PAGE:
Modern Buddhism has allowed us to engage with the Dhamma from 'different angles'. But this is possible only because of various historical, cultural, and social conditions coming together. This modern approach to the Dhamma has proven very effective for many modern folks in non-traditional Buddhist Asian countries. I am immensely grateful for that. I do find this modern approach more relevant to my experience and more 'effective' than certain traditional approaches. Like you, I find some traditional activities irrelevant to my experience. However, I also recognise that this modern approach is (as I've been trying to show) a thoroughly contingent one. It is not inherently more effective but is only so within certain contexts.

As I see it, this means that the modern approach does not--cannot--set the normative standard against which traditional forms of Buddhism are judged. This is something that I try to be mindful of as much as possible. The modern approach like the traditional one is context dependent. I understand that those traditional approaches evolved in response to the needs of different people under different circumstances. In the same manner, the modern approach is evolving in response to the needs of contemporary people under contemporary circumstances.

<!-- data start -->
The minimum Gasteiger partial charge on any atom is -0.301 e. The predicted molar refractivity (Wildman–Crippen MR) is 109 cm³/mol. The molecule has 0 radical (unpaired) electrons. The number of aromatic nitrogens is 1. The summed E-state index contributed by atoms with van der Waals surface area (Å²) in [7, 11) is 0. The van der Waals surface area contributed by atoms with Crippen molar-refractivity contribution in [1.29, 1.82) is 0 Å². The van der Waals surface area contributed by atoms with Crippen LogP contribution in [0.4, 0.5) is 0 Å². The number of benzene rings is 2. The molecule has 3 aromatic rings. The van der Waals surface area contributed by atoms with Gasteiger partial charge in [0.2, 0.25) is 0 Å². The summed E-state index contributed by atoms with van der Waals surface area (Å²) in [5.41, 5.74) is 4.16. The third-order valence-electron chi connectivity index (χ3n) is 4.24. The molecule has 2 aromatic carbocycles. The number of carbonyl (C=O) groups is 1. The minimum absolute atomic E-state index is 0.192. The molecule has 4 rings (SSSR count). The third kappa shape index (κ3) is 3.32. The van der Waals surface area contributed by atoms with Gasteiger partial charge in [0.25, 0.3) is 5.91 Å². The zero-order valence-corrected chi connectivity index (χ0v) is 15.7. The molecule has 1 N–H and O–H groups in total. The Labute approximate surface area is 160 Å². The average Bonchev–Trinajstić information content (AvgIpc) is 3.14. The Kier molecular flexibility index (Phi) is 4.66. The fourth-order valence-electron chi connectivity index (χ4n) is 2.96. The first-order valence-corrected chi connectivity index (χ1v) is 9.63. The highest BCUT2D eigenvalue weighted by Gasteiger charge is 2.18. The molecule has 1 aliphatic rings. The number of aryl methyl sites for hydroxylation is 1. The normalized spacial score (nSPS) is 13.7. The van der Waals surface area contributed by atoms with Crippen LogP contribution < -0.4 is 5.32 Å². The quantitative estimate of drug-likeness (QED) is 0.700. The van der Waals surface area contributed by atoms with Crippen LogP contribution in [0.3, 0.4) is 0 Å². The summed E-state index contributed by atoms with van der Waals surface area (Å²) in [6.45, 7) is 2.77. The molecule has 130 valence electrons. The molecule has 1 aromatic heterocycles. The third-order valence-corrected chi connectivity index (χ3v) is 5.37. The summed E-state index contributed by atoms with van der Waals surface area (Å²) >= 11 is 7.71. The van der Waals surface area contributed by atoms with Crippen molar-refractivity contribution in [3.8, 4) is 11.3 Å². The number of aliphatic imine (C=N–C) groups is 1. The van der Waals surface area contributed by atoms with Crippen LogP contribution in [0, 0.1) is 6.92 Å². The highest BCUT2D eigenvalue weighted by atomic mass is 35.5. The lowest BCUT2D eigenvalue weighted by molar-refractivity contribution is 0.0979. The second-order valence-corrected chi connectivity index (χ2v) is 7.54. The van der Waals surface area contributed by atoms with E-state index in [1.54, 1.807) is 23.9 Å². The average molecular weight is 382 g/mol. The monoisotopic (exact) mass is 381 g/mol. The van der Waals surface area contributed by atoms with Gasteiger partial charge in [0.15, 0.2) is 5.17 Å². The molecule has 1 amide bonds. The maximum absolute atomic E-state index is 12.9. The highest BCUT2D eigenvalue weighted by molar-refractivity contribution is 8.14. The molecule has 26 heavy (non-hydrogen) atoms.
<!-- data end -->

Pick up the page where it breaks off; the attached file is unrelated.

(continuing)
So as much as I prefer the modern approach, whenever I encounter more traditional expressions of Buddhism I try to use it as an opportunity to reflect on the conditionality of my understanding of the Dhamma. When I encounter aspects of the Dhamma that seem irrelevant to me, I take it as an opportunity to reflect on the boundaries of my Buddhist practice, to understand how it has come to be so, and also to question what I might have taken for granted or left out.

Once again, I have gone on spiel... I apologise. But I agree with what you have said, that we should by no means abandon rituals and tradition. I think they can tell us much about our own modern approach to the Dhamma, about how we ought to or ought not proceed. This is where ethnic Buddhists communities play a vital role in the ever-evolving ecology of the Dhamma. But to learn from these traditional expressions of the Dhamma, I believe we need to also see the conditionality of our own approach.